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Bighorn Basin has the chance to comment on CWD management near Worland and Greybull

Buck deer walks in a grass field
USDA photo by Scott Bauer

The Bighorn Basin will have a chance to give their two cents on Chronic Wasting Disease (CWD) management for two deer herds in the area next week. CWD is a fatal neurological disease that affects deer, elk and moose. The Wyoming Game and Fish Department says they are diligently working on trying to reduce the prevalence of the disease in deer herds throughout the state.

Part of that plan is targeting local herds with different strategies to see what works. The Bighorn Basin plans to manage two deer herds near Greybull and Worland.

Eric Maichak, the wildlife disease biologist for Wyoming Game and Fish Cody region, said the public will have the opportunity to comment on management concerns.

"There's a pretty large support for later hunting seasons, targeting Buck deer and targeting hotspots. So, particularly areas where we are finding concentrations of CWD," he said.

Proposed management plans come from a couple of studies that have come out recently. Maichak said they have been looking at one specifically from Colorado that was an interstate study, which included data from Wyoming.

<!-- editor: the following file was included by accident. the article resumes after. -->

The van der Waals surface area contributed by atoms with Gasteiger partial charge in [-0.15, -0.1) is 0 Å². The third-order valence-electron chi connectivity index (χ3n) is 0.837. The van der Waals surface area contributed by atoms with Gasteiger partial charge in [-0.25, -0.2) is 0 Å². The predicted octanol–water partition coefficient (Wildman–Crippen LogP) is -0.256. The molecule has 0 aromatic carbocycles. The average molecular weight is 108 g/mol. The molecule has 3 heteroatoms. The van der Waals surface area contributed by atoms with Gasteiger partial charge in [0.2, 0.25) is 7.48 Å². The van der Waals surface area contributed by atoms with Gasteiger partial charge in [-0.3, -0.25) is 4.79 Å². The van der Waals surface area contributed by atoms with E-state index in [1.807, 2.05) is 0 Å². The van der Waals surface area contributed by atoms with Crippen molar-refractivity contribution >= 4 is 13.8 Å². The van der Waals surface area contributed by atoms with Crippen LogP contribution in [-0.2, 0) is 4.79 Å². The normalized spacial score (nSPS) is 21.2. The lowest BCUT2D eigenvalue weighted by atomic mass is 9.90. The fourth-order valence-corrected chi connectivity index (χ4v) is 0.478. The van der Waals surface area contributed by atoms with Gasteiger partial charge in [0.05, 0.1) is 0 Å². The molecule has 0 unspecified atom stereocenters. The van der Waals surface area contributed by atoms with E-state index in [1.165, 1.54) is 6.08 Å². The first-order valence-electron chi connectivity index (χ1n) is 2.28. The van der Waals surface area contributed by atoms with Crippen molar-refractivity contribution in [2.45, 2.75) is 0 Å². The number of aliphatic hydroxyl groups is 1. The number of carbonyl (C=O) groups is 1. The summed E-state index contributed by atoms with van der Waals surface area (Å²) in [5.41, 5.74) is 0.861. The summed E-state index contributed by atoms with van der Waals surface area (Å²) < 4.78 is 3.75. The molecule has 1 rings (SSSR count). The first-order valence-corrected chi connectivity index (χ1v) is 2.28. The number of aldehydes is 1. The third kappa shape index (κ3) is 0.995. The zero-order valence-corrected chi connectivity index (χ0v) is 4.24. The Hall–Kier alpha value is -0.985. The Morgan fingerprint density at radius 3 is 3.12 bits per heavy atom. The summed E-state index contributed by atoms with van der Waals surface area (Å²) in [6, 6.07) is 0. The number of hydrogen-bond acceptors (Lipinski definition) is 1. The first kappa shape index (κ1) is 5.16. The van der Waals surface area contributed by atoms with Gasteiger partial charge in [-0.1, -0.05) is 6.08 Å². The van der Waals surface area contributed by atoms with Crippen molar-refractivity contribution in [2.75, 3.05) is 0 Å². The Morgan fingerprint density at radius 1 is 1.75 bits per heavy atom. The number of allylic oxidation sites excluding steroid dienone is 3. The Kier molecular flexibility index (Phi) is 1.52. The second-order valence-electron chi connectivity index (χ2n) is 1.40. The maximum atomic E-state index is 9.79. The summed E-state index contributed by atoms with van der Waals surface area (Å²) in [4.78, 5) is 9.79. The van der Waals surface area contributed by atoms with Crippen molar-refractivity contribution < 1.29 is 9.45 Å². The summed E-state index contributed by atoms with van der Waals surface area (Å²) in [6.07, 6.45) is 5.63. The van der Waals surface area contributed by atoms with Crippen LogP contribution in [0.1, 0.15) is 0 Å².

"And Colorado, what they had done. And they'd spent many years doing this, in some instances, upwards of two decades, increasing the number of licenses and extending their seasons later, to focus more on male deer during the rut," said Maichak. "And so they had seen with these increases in tags, and targeting male deer later into the season and doing this for many, many years, they were actually able to suppress prevalence, in some cases, taking it from 20 percent, down towards five percent."

During the public meetings, wildlife managers will provide information on current CWD prevalence and the management strategies. The hope is to pick a strategy for the two herds that will go into effect this coming hunting season. Both meetings will be held at 6 p.m. in Greybull and Worland on Wednesday and Thursday respectively.

Kamila has worked for public radio stations in California, New York, France and Poland. Originally from New York City, she loves exploring new places. Kamila received her master in journalism from Columbia University. She has won a regional Murrow award for her reporting on mental health and firearm owners. During her time leading the Wyoming Public Media newsroom, reporters have won multiple PMJA, Murrow and Top of the Rockies Excellence in Journalism Awards. In her spare time, she enjoys exploring the surrounding areas with her two pups and husband.
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